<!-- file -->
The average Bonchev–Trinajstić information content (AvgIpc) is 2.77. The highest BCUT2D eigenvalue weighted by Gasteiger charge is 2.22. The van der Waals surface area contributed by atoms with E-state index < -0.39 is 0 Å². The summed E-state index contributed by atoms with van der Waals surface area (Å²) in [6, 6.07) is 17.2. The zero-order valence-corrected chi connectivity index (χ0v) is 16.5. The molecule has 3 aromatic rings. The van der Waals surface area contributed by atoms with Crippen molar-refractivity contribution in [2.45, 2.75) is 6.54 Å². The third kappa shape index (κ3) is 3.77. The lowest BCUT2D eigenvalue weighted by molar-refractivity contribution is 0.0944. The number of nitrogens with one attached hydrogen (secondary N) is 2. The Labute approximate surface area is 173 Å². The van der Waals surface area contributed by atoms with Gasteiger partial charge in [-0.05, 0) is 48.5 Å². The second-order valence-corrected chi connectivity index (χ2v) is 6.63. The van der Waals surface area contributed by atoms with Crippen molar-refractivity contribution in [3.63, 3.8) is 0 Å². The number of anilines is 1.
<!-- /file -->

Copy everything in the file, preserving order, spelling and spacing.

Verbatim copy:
The average Bonchev–Trinajstić information content (AvgIpc) is 2.77. The highest BCUT2D eigenvalue weighted by Gasteiger charge is 2.22. The van der Waals surface area contributed by atoms with E-state index < -0.39 is 0 Å². The summed E-state index contributed by atoms with van der Waals surface area (Å²) in [6, 6.07) is 17.2. The zero-order valence-corrected chi connectivity index (χ0v) is 16.5. The molecule has 3 aromatic rings. The van der Waals surface area contributed by atoms with Crippen molar-refractivity contribution in [2.45, 2.75) is 6.54 Å². The third kappa shape index (κ3) is 3.77. The lowest BCUT2D eigenvalue weighted by molar-refractivity contribution is 0.0944. The number of nitrogens with one attached hydrogen (secondary N) is 2. The Labute approximate surface area is 173 Å². The van der Waals surface area contributed by atoms with Gasteiger partial charge in [-0.05, 0) is 48.5 Å². The second-order valence-corrected chi connectivity index (χ2v) is 6.63. The van der Waals surface area contributed by atoms with Crippen molar-refractivity contribution in [3.63, 3.8) is 0 Å². The number of anilines is 1.